(Sankei: November 21, 2015 – p. 5)
At their summit meeting on Nov. 19, Japanese Prime Minister Shinzo Abe and Philippine President Benigno Aquino III agreed that Japan will provide about 242 billion yen in official development assistance (ODA) to the Philippines for a railway project. A section of the railway was contracted to a Chinese firm but never built. This agreement seems to symbolize that the Philippines is distancing itself from China and strengthening ties with Japan – a trend that is accelerating due to the South China Sea issue.
The yen loan is for the North-South Commuter Rail project, a 38-km railway from Malolos in Bulacan Province, which is north of Metropolitan Manila, to Tutuban in Manila City. The project is scheduled for completion in 2021. A 35-km section of this commuter rail was [originally] contracted to China.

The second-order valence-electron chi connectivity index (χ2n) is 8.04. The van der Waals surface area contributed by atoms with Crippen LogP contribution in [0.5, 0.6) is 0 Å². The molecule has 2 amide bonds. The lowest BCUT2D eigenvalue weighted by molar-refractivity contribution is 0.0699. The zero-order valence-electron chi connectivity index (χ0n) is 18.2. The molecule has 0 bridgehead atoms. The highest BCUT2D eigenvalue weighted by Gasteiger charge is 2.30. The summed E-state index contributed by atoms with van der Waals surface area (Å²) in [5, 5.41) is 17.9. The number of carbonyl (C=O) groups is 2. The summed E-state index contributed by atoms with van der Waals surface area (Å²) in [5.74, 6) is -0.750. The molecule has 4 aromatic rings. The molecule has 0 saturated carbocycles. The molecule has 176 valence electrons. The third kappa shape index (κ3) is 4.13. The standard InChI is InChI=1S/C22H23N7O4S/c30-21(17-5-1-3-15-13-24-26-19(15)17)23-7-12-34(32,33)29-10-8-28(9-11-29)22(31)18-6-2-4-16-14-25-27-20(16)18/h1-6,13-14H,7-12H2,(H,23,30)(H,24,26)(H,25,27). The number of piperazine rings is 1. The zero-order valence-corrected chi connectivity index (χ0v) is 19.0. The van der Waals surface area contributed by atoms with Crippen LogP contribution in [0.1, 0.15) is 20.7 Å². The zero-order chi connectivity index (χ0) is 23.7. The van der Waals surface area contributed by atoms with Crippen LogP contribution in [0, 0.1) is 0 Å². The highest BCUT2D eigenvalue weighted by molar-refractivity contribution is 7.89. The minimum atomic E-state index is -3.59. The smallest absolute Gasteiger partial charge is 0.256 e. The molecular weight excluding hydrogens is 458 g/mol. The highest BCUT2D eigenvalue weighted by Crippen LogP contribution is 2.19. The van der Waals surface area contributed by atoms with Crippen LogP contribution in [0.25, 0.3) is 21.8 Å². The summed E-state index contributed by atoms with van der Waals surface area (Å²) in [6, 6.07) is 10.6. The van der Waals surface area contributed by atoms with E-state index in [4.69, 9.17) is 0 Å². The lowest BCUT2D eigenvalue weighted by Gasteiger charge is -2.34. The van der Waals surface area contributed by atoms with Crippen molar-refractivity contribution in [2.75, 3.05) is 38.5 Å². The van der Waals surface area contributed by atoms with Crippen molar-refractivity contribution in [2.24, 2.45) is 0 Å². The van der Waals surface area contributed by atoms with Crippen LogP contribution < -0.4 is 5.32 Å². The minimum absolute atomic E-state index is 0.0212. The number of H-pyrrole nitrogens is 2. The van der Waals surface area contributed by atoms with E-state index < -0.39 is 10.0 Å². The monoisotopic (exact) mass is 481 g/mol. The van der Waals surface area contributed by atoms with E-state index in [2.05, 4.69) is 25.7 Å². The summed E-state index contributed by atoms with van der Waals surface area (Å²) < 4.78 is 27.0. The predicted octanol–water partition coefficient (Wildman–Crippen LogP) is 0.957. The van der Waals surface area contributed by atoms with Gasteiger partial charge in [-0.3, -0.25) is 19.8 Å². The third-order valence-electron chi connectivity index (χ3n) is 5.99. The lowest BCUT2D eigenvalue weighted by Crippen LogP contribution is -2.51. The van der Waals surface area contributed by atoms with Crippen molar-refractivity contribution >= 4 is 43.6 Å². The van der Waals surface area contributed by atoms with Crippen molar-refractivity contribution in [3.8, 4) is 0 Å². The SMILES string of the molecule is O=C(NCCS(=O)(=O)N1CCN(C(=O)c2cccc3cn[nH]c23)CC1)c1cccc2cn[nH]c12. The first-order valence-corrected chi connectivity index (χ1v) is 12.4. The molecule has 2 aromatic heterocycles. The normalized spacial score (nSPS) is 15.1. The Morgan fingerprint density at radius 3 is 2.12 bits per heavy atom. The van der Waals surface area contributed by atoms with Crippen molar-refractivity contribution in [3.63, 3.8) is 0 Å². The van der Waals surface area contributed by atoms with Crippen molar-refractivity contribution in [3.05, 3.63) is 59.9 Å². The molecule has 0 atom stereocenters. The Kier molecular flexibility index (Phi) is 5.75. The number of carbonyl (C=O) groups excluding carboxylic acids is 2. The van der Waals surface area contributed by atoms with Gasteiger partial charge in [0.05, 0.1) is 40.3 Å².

It will be a tied loan, which requires that goods and services be procured from Japanese companies. The project plan, including the removal of posts and other materials left [on the site] by China, will be drafted from scratch.
According to the Philippine media and other sources, the pro-China Arroyo administration, awarded the contract for the original plan to a Chinese company in 2003. In addition to the lack of transparency in the bidding process and the slipshod nature of the plan, cost overruns placed a heavy burden on the Philippine side.
With the addition of the South China Sea issue, President Aquino decided to review the project in 2011.